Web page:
This is how, dear one, you have come to understand the Tao.

You learn to exist in the undercurrents of what it means to lengthen energetically, to settle the heads of the thigh bones deep into their home of the hip socket. There is a deep peace when a joint can realize it's full depth and how that feels to rest comfortably in our own architecture. The skeletal structural shift: how to adapt to the city. How you start to look like the building you are living in, the chair that holds your coat, the sink you lean over- with cupped palms, an offering. There are skeletal subtleties to softness. The inherent etching of ease, right there in the indentations of the collar, the curved lip of the iliac crest.

in mancora

in mancora

In Mancora I am soft about the shoulders, lilted in my speech. Here I tell them all about anchoring the tailbone in a language that is not my own, in words that I use to construct a semblance of what fully occupying the body means to me.  Instructing a bound twist in Spanish becomes a yoga of it's own, and I'm finding potency in my fingerpads- to use the spread of collarbones or the grounding of ankles in a correspondence that floats far above didactic. I've become laconic. I'm the intimate stranger sprinting spans of beach between each cue. Together we move away from the clench behind the jawline through an unspoken release of hips. In just one day, I've generated more cooling in the space below the navel than I've felt in the deep lakes of the past three lifetimes I skip stones across.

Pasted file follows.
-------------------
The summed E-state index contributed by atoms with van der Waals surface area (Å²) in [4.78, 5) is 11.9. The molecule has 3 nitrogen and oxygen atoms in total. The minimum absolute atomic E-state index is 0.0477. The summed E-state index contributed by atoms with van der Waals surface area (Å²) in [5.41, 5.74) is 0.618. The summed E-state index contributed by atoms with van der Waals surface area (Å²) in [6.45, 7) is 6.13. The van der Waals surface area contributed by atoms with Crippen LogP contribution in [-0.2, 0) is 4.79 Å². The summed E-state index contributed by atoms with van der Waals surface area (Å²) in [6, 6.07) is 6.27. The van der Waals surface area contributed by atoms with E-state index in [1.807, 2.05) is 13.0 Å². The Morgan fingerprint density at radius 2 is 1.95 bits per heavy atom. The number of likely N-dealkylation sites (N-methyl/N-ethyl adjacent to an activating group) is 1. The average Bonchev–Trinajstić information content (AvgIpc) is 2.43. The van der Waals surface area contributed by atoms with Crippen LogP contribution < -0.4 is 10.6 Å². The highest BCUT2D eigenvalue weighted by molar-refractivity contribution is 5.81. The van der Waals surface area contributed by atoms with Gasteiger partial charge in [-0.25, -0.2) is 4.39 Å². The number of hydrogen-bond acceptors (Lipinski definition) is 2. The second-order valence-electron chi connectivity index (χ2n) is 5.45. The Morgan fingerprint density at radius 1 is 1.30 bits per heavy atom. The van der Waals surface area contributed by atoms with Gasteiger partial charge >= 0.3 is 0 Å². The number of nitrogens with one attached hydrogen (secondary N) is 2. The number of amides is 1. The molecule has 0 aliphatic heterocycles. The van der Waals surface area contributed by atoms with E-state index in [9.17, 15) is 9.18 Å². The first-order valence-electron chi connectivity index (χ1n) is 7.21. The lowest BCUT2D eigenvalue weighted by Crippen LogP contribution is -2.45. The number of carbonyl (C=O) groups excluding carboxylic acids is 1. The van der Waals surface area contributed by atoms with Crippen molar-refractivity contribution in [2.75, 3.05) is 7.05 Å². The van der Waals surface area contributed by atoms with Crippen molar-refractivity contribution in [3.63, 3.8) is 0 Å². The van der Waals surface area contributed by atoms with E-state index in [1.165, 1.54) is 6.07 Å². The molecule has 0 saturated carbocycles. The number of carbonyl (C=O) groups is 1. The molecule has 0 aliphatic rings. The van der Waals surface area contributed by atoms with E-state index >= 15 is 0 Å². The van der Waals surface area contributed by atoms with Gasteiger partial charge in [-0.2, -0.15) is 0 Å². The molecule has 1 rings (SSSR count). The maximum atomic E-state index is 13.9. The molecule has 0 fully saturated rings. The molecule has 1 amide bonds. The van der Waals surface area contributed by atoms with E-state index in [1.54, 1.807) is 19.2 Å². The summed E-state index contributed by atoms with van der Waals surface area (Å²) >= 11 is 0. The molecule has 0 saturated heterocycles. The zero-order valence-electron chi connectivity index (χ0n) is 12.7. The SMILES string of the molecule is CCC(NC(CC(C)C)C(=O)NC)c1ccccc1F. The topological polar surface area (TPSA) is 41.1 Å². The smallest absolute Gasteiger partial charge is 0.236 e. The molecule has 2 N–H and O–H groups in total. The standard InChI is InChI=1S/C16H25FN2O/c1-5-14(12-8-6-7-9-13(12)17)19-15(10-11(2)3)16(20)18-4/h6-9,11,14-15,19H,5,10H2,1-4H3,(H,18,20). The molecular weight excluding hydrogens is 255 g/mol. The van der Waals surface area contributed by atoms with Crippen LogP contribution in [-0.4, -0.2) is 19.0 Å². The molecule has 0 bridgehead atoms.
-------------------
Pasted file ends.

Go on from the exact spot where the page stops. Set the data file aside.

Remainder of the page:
There's an eloquence unspoken of my sentiment towards the red sarong; it's become the scarf to keep ropy hair, brushed only by wind's fingers, in tow. The makeshift dress I wrap around the crease of hips and float across a sunken terrace. Should I ever decide to shower again, it will be my towel (but this is unlikely). Tying coins to the corners an
d slinging it across a sand speckled shoulder it becomes my knapsack. It's the yoga strap I weave across the the crook of elbows to spread open the back ridges and rounded pleats of heart. At night when I fling open the window to welcome in the waves, the sarong becomes my bedspread. In a world where everything is so new in it's presence and persistence, it has become my home.

Someone here told me he couldn't remember where he had left his shoes, and how happy that made him. We haven't felt anything but sand and waxed wood beneath our feet for days.

And what of coconuts? I consider any other form of prayer, save for the yearning and fulfillment of this most precious fruit, sacrilege. My most meditative experiences in the past week have been on the present moment awareness felt by savoring the curled flesh of a coconut, raised to my lips on a cold silver spoon that reminds me of tasting someone else. Alone, I laugh out loud because I don't believe I've ever felt such gratitude towards nourishment before; never knew something to be so whole in it's offering.